Hero may export bikes from April
Expects to sell 1 million 2-wheelers abroad by 2016-17 and generate
10% of its total revenue from exports by 2020
Hero MotoCorp Ltd will start exporting scooters and motorcycles
sometime in the April-June quarter this year, a year after it broke up
with Japan’s Honda Motor Co. Ltd after a 27-year-long partnership that
effectively prevented it from tapping overseas markets for its
“We will start exporting very soon, maybe in the first quarter of the
next financial year,” Hero’s chief executive and managing director
Pawan Munjal said in an interview last week. “We have identified some
distributors in Latin America and Africa.”
Currently, Hero exports to Sri Lanka, Bangladesh, Nepal and some Latin
American countries, but these account for a very small portion of the
6.5 million vehicles it sells every year.
In 2010-11, for instance, it exported 114,581 scooters and
motorcycles, according to data from the Society of Indian Automobile
Manufacturers. According to the company, it expects to sell one
million scooters and motorcycles in overseas markets by 2016-17, and
generate $1 billion, or Rs.5,060 crore today, (10%) of its total
revenue from exports by 2020.
A senior Hero executive, on condition of anonymity, said the firm is
also identifying overseas locations for assembly plants (factories
that assemble vehicles from parts). “We’re open to set up an assembly
plant if (the) volumes justify it. There are (also) some countries
where import duties are on a higher side...that may require us to
assemble locally,” he said. Typically, import duty on a complete
scooter or bike is higher than that on parts.
As part of the joint venture pact between the Hero Group and Honda in
1984, Hero was not allowed to export motorcycles to most large markets
where Honda had its own assembly units. After breaking up with Honda,
Hero created a separate arm focused on export markets, Hero
The African market for two-wheelers is estimated to be one million
units per year, according to Sugan Palanee, senior regional leader and
auto expert (South Africa) at consultancy Ernst and Young.
Hero will compete with Bajaj Auto Ltd in the region. Bajaj, the only
Indian motorcycle manufacturer that exports to African markets, has
around a 30% market share of the entry-level motorcycle segment in the
continent, while Chinese manufacturers have the rest. In 2010-11,
Bajaj exported 972,437 vehicles to markets around the world.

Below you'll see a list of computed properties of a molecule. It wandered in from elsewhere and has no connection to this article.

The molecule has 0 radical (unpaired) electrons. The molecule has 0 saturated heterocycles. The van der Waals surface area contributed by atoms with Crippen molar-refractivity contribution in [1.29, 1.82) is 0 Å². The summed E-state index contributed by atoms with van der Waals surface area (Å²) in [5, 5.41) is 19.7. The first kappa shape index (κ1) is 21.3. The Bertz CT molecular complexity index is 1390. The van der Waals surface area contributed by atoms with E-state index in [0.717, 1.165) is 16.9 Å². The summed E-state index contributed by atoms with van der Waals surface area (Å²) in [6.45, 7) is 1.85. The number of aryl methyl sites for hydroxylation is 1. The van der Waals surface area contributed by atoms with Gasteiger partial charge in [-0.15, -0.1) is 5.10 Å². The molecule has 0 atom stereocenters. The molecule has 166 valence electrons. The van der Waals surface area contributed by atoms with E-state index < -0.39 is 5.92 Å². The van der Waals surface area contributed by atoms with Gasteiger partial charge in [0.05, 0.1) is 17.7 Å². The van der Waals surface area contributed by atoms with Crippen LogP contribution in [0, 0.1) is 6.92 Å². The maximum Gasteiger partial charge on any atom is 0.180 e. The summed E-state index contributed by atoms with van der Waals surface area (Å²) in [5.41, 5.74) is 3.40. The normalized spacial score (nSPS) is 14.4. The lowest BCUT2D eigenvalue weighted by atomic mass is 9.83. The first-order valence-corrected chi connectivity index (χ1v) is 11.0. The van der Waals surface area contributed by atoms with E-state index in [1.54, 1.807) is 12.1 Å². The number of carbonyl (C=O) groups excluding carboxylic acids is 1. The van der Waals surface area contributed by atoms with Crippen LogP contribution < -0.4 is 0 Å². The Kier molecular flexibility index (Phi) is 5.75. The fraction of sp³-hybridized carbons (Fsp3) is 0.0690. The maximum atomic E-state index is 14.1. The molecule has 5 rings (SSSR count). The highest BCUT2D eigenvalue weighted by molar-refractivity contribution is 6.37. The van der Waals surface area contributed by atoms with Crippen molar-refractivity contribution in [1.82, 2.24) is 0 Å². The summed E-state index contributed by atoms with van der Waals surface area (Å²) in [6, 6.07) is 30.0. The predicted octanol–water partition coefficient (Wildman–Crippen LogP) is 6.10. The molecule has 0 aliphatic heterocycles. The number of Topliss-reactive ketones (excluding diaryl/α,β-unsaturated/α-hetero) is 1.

Hero has identified at least 50 overseas markets for its products. It
will start with Africa and then move to markets in West Asia and Latin
America. “It is excited about the Latin American market, but expects
lead time of at least two years before it can enter them due to dual-
fuel usage,” Jinesh Gandhi and Mansi Verma, sector analysts at Motilal
Oswal Securities Ltd, a Mumbai-based brokerage firm, wrote in a
Gandhi explained that the current range of Hero’s engines may not
perform well in countries such as Brazil, Argentina, Mexico and Chile
that use ethanol-blended fuel.
Brazil is Latin America’s largest two-wheeler market and saw sales of
at least one million scooters and motorcycles in 2011, Gandhi said. It
is also the world’s largest producer of sugar cane. Ethanol is
produced in significant quantity by the Brazilian sugar cane industry,
and it is blended with petrol or diesel.
Hero won’t immediately make money from exports, the Motilal Oswal
analysts said in their report. “Going by the experience of Bajaj Auto,
exports in the initial ramp-up phase could be loss-making,” they
In order to build its brand overseas, the firm also plans to be
present at prominent motor shows, Munjal said. “Last year, we were
present at Milan Motor Show and this year we’ll be going to Brazil,
which is also famous for motorcycles,” he said.
A year ago in March, Hero Group bought Honda’s 26% stake in Hero
Honda, now Hero MotoCorp, at half the market value. Hero Investments
Pvt. Ltd, the investment arm of Hero Group, paid Rs. 3,842 crore to
buy Honda’s stake in Hero Honda.